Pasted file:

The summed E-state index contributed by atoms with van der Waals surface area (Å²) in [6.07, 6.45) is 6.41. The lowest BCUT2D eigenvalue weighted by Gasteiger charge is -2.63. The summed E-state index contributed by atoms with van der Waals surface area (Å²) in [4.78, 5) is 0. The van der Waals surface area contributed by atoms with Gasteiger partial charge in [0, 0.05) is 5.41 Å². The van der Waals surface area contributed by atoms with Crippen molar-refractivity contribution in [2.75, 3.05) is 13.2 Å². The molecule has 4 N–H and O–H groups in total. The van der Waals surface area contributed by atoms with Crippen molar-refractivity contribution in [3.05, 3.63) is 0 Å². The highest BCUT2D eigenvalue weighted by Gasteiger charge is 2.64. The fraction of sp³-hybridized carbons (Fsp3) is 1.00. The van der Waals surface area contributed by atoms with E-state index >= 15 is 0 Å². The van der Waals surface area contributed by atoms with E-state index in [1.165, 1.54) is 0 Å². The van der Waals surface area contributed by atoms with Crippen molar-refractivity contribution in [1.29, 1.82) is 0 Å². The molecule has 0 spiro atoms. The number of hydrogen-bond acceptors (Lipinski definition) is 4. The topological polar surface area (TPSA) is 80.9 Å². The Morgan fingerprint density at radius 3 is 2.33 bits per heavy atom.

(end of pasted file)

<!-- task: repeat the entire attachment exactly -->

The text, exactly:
The summed E-state index contributed by atoms with van der Waals surface area (Å²) in [6.07, 6.45) is 6.41. The lowest BCUT2D eigenvalue weighted by Gasteiger charge is -2.63. The summed E-state index contributed by atoms with van der Waals surface area (Å²) in [4.78, 5) is 0. The van der Waals surface area contributed by atoms with Gasteiger partial charge in [0, 0.05) is 5.41 Å². The van der Waals surface area contributed by atoms with Crippen molar-refractivity contribution in [2.75, 3.05) is 13.2 Å². The molecule has 4 N–H and O–H groups in total. The van der Waals surface area contributed by atoms with Crippen molar-refractivity contribution in [3.05, 3.63) is 0 Å². The highest BCUT2D eigenvalue weighted by Gasteiger charge is 2.64. The fraction of sp³-hybridized carbons (Fsp3) is 1.00. The van der Waals surface area contributed by atoms with E-state index >= 15 is 0 Å². The van der Waals surface area contributed by atoms with E-state index in [1.165, 1.54) is 0 Å². The van der Waals surface area contributed by atoms with Crippen molar-refractivity contribution in [1.29, 1.82) is 0 Å². The molecule has 0 spiro atoms. The number of hydrogen-bond acceptors (Lipinski definition) is 4. The topological polar surface area (TPSA) is 80.9 Å². The Morgan fingerprint density at radius 3 is 2.33 bits per heavy atom.